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Re: [isocpp-lib] std::function

From: Edward Catmur <ecatmur_at_[hidden]>
Date: Fri, 7 Oct 2022 20:11:17 +0100
On Fri, 7 Oct 2022 at 16:57, Arthur O'Dwyer via SG14 <sg14_at_[hidden]>

> On Tue, Oct 4, 2022 at 9:19 PM Patrice Roy via Lib <lib_at_[hidden]>
> wrote:
>> Le mar. 4 oct. 2022 à 17:47, Jonathan Wakely <cxx_at_[hidden]> a écrit :
>>> On Tue, 4 Oct 2022 at 20:53, Barath Kannan <barathwaj.kannan_at_[hidden]>
>>> wrote:
>>>> Which is why I'm inclined to agree with Arthur that people should just
>>>> write their own erasure abstractions (and if possible, the standard should
>>>> try to offer tools to make this easier) rather than standardising things
>>>> like inplace_function and any_invocable.
>>> Agreed. std::function doesn't work well for everybody, but neither will
>>> whatever else we come up with. The standard library can't cover every use
>>> case.
>> I understand that.
>> The SG14 requests we are discussing these days form a somehow coherent
>> whole, which I hope to turn into a somewhat coherent set of papers (not a
>> request for ponies, hopefully). It might take a couple of meetings for us
>> to decide the extent of this set of papers.
>> The aforementioned inplace_function<T,Sz> would be part of that [...]
> I'd be interested to hear (perhaps off-list) whether anyone is actually
> using
> https://github.com/WG21-SG14/SG14/blob/master/SG14/inplace_function.h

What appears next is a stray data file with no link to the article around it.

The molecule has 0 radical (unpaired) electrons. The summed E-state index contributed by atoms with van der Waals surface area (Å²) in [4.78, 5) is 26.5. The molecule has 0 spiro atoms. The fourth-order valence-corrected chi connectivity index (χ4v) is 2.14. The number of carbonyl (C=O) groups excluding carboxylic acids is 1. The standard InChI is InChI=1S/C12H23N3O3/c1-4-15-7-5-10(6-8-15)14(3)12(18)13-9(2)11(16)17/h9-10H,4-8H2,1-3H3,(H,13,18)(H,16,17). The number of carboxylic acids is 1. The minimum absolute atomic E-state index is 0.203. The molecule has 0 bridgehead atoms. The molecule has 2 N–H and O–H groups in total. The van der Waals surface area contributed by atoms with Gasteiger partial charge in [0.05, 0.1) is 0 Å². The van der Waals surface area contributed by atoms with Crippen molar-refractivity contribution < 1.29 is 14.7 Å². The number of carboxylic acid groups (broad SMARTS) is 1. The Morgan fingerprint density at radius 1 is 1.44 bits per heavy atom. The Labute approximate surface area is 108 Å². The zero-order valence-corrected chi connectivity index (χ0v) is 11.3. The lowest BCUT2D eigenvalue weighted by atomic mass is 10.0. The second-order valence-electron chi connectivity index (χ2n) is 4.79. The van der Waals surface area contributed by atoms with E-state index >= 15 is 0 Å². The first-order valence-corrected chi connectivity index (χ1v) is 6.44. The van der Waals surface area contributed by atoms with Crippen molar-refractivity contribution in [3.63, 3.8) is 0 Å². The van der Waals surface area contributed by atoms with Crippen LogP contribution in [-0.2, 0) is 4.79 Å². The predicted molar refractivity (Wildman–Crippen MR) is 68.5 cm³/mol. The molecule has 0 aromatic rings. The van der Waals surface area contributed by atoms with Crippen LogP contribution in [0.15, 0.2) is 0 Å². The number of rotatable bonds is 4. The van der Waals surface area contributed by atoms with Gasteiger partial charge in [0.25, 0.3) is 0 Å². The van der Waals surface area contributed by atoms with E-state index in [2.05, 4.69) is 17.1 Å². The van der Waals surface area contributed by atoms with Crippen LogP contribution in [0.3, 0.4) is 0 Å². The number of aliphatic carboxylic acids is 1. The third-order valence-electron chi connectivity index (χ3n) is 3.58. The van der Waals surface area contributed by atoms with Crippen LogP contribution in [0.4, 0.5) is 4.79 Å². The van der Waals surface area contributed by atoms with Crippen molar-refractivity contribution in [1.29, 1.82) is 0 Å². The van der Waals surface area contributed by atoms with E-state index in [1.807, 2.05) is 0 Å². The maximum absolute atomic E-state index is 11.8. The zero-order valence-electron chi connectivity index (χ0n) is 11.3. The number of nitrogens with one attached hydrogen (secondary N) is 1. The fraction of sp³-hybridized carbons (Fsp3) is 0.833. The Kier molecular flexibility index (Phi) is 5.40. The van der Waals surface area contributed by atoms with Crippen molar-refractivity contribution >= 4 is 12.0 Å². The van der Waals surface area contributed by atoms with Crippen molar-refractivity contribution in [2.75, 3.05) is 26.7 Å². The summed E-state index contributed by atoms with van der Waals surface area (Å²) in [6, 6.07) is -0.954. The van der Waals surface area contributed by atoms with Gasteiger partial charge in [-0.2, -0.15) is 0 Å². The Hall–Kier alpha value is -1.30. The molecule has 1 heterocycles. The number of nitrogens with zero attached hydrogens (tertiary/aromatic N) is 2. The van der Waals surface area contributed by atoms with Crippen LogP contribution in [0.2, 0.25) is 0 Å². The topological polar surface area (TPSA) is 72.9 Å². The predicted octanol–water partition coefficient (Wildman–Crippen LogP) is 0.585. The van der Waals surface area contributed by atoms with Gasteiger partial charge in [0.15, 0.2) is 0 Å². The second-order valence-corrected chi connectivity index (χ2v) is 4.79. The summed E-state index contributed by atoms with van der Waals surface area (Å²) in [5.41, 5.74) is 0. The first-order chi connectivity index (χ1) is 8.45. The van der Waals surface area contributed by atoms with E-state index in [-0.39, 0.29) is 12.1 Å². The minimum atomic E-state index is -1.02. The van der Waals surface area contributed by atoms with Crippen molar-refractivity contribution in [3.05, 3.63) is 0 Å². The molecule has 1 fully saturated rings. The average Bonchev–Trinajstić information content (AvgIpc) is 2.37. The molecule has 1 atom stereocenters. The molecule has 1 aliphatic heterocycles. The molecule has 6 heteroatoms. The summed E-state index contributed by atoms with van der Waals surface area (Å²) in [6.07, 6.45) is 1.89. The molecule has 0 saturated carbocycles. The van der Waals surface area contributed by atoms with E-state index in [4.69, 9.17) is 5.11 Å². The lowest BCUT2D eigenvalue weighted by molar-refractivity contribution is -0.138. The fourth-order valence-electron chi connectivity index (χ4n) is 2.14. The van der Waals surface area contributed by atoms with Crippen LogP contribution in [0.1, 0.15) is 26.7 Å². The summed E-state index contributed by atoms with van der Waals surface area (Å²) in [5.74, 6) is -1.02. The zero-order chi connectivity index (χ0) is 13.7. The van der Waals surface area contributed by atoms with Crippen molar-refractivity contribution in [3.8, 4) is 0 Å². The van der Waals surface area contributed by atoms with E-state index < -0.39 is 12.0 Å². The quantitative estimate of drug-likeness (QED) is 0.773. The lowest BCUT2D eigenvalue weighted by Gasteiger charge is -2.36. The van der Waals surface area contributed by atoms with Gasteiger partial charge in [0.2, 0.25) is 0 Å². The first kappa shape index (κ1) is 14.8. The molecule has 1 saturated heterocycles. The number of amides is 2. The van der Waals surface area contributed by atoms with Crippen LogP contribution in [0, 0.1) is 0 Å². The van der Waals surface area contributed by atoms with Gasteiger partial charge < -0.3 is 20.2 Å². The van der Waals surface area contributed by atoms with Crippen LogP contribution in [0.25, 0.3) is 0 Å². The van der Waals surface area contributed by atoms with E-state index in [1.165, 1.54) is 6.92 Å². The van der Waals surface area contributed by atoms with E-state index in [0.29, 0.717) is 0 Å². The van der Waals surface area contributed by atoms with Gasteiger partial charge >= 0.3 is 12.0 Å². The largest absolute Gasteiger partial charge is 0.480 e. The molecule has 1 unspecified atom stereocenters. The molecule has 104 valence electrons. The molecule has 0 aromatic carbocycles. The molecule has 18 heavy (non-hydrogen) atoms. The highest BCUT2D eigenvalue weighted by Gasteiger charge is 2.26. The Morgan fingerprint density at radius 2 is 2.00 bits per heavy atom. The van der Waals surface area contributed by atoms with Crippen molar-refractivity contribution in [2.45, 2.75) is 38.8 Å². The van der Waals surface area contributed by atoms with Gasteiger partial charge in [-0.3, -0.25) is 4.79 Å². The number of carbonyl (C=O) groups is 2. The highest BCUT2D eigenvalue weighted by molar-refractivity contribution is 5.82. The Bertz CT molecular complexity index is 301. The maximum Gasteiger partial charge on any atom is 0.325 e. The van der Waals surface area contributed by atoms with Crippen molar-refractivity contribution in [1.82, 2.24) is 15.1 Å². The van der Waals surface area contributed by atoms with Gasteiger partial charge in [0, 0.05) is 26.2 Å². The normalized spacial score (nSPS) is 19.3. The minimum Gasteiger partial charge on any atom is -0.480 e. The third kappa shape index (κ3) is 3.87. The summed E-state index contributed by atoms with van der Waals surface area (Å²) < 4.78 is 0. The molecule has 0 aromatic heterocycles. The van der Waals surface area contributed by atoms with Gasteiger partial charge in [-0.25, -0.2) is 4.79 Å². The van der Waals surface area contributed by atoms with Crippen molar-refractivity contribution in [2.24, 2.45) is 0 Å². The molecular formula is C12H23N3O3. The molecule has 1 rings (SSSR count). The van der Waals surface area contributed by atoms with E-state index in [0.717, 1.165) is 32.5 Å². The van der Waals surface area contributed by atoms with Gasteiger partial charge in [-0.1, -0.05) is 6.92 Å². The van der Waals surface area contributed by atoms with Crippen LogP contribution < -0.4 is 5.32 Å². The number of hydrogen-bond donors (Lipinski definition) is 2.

> https://github.com/Quuxplusone/SG14/blob/ajo/include/sg14/inplace_function.h
> as a third-party (or vendored) dependency in real life. The first
> criterion for "should it be in the standard" is always "are people already
> wanting to use it," and so far I haven't seen clear evidence (in the form
> of bug reports, feature requests, etc.) that anyone is actually using these
> things as they exist today.

Not exactly. Our non-allocating type-erasing function is trivial (and
requires the function object it contains to be trivial, obviously). The
thing is, if you allow type-erased move there's nothing stopping people
putting an unique_ptr (or indirect_value, if it needs to be copyable) in
there. Once you're paying for a vtable ptr, you may as well allow expanding
into allocated memory; it's basically zero extra cost.

That said, as the it's useful to know (and static_assert) that construction
won't allocate, but you can do that with a noexcept constrained ctor,
allowing the user to check is_nothrow_constructible or
noexcept(function(obj)). Or perhaps we could add a tagged (with
std::in_place_t, if that isn't too precious?) ctor or static factory method
to only accept non-allocating candidates.

Received on 2022-10-07 19:11:31